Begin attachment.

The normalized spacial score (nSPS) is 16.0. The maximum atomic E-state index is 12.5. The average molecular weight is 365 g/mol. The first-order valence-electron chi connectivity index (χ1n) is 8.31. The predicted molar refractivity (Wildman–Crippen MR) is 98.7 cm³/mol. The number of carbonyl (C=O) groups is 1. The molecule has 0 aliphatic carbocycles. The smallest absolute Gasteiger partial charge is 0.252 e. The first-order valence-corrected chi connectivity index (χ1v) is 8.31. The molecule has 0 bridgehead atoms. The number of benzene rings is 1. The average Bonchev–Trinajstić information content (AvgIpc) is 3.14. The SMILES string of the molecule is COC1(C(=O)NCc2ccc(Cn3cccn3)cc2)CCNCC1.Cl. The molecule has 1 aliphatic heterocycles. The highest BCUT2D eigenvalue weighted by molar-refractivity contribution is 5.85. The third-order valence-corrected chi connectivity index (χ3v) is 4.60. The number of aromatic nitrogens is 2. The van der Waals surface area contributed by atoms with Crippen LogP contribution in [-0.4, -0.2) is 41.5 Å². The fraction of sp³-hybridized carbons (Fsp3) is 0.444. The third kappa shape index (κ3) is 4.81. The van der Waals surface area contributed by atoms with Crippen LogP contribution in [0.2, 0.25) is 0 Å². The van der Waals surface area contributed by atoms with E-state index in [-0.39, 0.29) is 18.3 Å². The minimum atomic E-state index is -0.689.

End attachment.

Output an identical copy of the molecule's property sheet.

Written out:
The normalized spacial score (nSPS) is 16.0. The maximum atomic E-state index is 12.5. The average molecular weight is 365 g/mol. The first-order valence-electron chi connectivity index (χ1n) is 8.31. The predicted molar refractivity (Wildman–Crippen MR) is 98.7 cm³/mol. The number of carbonyl (C=O) groups is 1. The molecule has 0 aliphatic carbocycles. The smallest absolute Gasteiger partial charge is 0.252 e. The first-order valence-corrected chi connectivity index (χ1v) is 8.31. The molecule has 0 bridgehead atoms. The number of benzene rings is 1. The average Bonchev–Trinajstić information content (AvgIpc) is 3.14. The SMILES string of the molecule is COC1(C(=O)NCc2ccc(Cn3cccn3)cc2)CCNCC1.Cl. The molecule has 1 aliphatic heterocycles. The highest BCUT2D eigenvalue weighted by molar-refractivity contribution is 5.85. The third-order valence-corrected chi connectivity index (χ3v) is 4.60. The number of aromatic nitrogens is 2. The van der Waals surface area contributed by atoms with Crippen LogP contribution in [-0.4, -0.2) is 41.5 Å². The fraction of sp³-hybridized carbons (Fsp3) is 0.444. The third kappa shape index (κ3) is 4.81. The van der Waals surface area contributed by atoms with Crippen LogP contribution in [0.2, 0.25) is 0 Å². The van der Waals surface area contributed by atoms with E-state index in [-0.39, 0.29) is 18.3 Å². The minimum atomic E-state index is -0.689.